Registry tweak to Disable 8.3 Name Creation in NTFS in Windows XP:

If you don’t know what 8.3 naming is then read this.

8.3 naming convention is for the older MS-DOS FAT file. On Windows XP this can possibly degrade the NTFS drives performance. If you have a strong reason to retain the 8.3 naming convention, go ahead, if you have no idea what it is then you can disable it to achieve better performance.

Set the Registry DWORD key HKEY_LOCAL_MACHINE\SYSTEM\CurrentControlSet\Control\FileSystem\NtfsDisable8dot3NameCreation to 1. Exit the Registry and reboot.

How Can I Fix Low Virtual Memory Error in Windows?

There is always a wonderment as to when and what really happens when you get an error message, why you get it and how to fix it.First let’s see when actually you face this Low Virtual Memory error and subsequently the ways in which one could go about fixing this.

Virtual Memory is used when all of your computer’s real physical memory (RAM) is in use and you don’t have any space left. Windows will try to create virtual memory by grabbing a chunk of hard drive space and treating it like real memory.

The software or anything using that space cannot differentiate between real memory and virtual but you can know because the accessing will be slower, as it requires the activity of the hard drive.

When you encounter this message it means that you have exceeded the amount of virtual memory which is allocated to your system. So what’s next? Probably you would like to eliminate non-essential programs, i.e remove any unnecessary files or reduce the start-up selections to free up some memory.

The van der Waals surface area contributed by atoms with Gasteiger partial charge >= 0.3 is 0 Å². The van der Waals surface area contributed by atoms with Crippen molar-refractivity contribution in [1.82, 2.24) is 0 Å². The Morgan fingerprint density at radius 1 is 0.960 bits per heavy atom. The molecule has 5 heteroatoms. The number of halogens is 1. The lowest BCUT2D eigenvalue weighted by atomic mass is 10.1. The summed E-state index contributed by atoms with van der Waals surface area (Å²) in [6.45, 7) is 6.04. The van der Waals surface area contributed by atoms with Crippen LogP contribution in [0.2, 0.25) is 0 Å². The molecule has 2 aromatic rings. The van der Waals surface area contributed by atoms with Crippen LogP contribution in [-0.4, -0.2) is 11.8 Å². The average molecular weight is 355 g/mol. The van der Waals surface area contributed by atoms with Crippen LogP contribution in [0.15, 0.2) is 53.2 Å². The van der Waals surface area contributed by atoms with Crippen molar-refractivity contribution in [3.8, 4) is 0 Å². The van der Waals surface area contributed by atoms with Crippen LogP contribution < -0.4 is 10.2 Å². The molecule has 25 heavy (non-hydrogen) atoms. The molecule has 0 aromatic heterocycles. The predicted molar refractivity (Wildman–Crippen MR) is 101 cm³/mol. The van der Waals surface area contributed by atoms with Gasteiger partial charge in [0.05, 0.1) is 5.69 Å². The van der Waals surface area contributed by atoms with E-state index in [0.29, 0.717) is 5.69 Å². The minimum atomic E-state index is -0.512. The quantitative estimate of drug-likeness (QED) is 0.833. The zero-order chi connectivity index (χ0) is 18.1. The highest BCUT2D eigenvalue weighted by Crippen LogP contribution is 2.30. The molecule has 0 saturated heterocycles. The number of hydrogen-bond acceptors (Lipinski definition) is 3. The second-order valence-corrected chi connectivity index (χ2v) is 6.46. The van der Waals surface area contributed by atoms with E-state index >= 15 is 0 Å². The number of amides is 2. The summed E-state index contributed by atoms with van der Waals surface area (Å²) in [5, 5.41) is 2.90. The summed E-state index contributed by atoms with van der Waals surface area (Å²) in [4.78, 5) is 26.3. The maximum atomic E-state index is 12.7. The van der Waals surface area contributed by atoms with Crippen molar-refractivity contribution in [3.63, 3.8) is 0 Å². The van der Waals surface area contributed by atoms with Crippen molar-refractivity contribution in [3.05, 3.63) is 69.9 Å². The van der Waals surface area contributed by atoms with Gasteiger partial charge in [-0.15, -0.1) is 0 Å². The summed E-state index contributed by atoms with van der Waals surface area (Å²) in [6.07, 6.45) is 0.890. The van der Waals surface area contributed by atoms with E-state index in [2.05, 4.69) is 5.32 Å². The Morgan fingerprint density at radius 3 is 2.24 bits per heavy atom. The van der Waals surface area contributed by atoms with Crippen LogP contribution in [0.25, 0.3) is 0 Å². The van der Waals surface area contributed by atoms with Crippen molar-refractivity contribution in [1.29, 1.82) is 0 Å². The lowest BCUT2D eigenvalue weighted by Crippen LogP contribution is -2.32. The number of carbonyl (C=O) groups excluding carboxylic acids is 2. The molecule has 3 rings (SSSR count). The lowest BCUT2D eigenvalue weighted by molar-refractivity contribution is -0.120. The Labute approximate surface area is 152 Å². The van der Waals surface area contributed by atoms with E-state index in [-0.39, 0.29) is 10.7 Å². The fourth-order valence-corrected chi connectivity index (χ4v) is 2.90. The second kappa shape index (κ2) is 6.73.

This will help your computer run faster and be more reliable. One more solution is to add more RAM to your system.

To see memory related details on your system, follow the steps mentioned below (works good for Windows XP):

1. Click Start, then open the Control Panel.

2. Click Performance and Maintenance, and then click System.

On the System Properties window, the type and speed of your processor (CPU) and the amount of RAM can be seen.

Note that Windows always seems to report that you have slightly less memory than you actually have.

For example, if Windows reports 496 MB of RAM, you actually have 512 MB.

(Memory will always be installed in 64 MB increments.)

Windows manages virtual memory by automatically shrinking or enlarging the paging file as needed so to configure just follow the below steps (Windows XP):

1. Click Start, then open the Control Panel.

2. Click Performance and Maintenance, and then click System.

3. Click the Advanced tab.

4. Under Performance, click Settings.

5. Click the Advanced tab.

6. Under Virtual memory, click Change.

7. Under Drive [Volume Label], click the drive that contains the paging file (virtual memory) settings that you want to change. In almost every case, this will be your C: drive.

8. Click to select the “System managed size” option, then click Set.

9. Click OK on the remaining tabs until they all close and finally restart your computer.

How do I flush DNS in Windows, Mac and Linux ?

When do you want flush DNS?

You visit one of the most frequently viewed websites in your list and find it’s not loading up, it could be very frustrating at times.

The site can be down for more than one reason, the most common one being, the remote server being down. To ensure if the server is up, ping the server directly, and the response tells you the status.